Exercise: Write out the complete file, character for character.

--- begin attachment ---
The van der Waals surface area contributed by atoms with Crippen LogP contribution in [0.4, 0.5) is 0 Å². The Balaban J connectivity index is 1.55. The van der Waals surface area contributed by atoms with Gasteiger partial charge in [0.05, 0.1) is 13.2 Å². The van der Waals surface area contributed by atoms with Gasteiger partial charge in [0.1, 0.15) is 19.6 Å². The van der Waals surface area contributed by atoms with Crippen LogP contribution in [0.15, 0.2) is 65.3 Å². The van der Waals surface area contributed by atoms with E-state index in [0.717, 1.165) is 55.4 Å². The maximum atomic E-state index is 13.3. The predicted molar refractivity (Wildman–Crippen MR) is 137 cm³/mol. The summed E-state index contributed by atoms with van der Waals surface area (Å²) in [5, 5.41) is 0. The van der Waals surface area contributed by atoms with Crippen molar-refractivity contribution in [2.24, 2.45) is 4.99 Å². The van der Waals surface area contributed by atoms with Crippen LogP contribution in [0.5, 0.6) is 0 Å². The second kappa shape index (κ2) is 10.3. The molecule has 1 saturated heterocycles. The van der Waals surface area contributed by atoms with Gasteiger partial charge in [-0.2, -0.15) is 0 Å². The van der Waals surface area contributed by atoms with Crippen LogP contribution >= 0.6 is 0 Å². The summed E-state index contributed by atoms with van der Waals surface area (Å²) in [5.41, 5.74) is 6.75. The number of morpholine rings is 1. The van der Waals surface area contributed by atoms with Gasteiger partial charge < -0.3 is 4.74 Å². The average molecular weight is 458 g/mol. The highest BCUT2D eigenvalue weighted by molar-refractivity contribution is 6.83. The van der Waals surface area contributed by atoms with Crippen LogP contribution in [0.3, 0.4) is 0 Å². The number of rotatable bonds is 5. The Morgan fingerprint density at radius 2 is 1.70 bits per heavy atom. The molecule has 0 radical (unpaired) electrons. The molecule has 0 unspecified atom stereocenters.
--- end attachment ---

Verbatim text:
The van der Waals surface area contributed by atoms with Crippen LogP contribution in [0.4, 0.5) is 0 Å². The Balaban J connectivity index is 1.55. The van der Waals surface area contributed by atoms with Gasteiger partial charge in [0.05, 0.1) is 13.2 Å². The van der Waals surface area contributed by atoms with Gasteiger partial charge in [0.1, 0.15) is 19.6 Å². The van der Waals surface area contributed by atoms with Crippen LogP contribution in [0.15, 0.2) is 65.3 Å². The van der Waals surface area contributed by atoms with E-state index in [0.717, 1.165) is 55.4 Å². The maximum atomic E-state index is 13.3. The predicted molar refractivity (Wildman–Crippen MR) is 137 cm³/mol. The summed E-state index contributed by atoms with van der Waals surface area (Å²) in [5, 5.41) is 0. The van der Waals surface area contributed by atoms with Crippen molar-refractivity contribution in [2.24, 2.45) is 4.99 Å². The van der Waals surface area contributed by atoms with Crippen LogP contribution in [0.5, 0.6) is 0 Å². The second kappa shape index (κ2) is 10.3. The molecule has 1 saturated heterocycles. The van der Waals surface area contributed by atoms with Gasteiger partial charge in [-0.2, -0.15) is 0 Å². The van der Waals surface area contributed by atoms with Crippen LogP contribution >= 0.6 is 0 Å². The summed E-state index contributed by atoms with van der Waals surface area (Å²) in [5.41, 5.74) is 6.75. The number of morpholine rings is 1. The van der Waals surface area contributed by atoms with Gasteiger partial charge < -0.3 is 4.74 Å². The average molecular weight is 458 g/mol. The highest BCUT2D eigenvalue weighted by molar-refractivity contribution is 6.83. The van der Waals surface area contributed by atoms with Crippen LogP contribution in [0.3, 0.4) is 0 Å². The number of rotatable bonds is 5. The Morgan fingerprint density at radius 2 is 1.70 bits per heavy atom. The molecule has 0 radical (unpaired) electrons. The molecule has 0 unspecified atom stereocenters.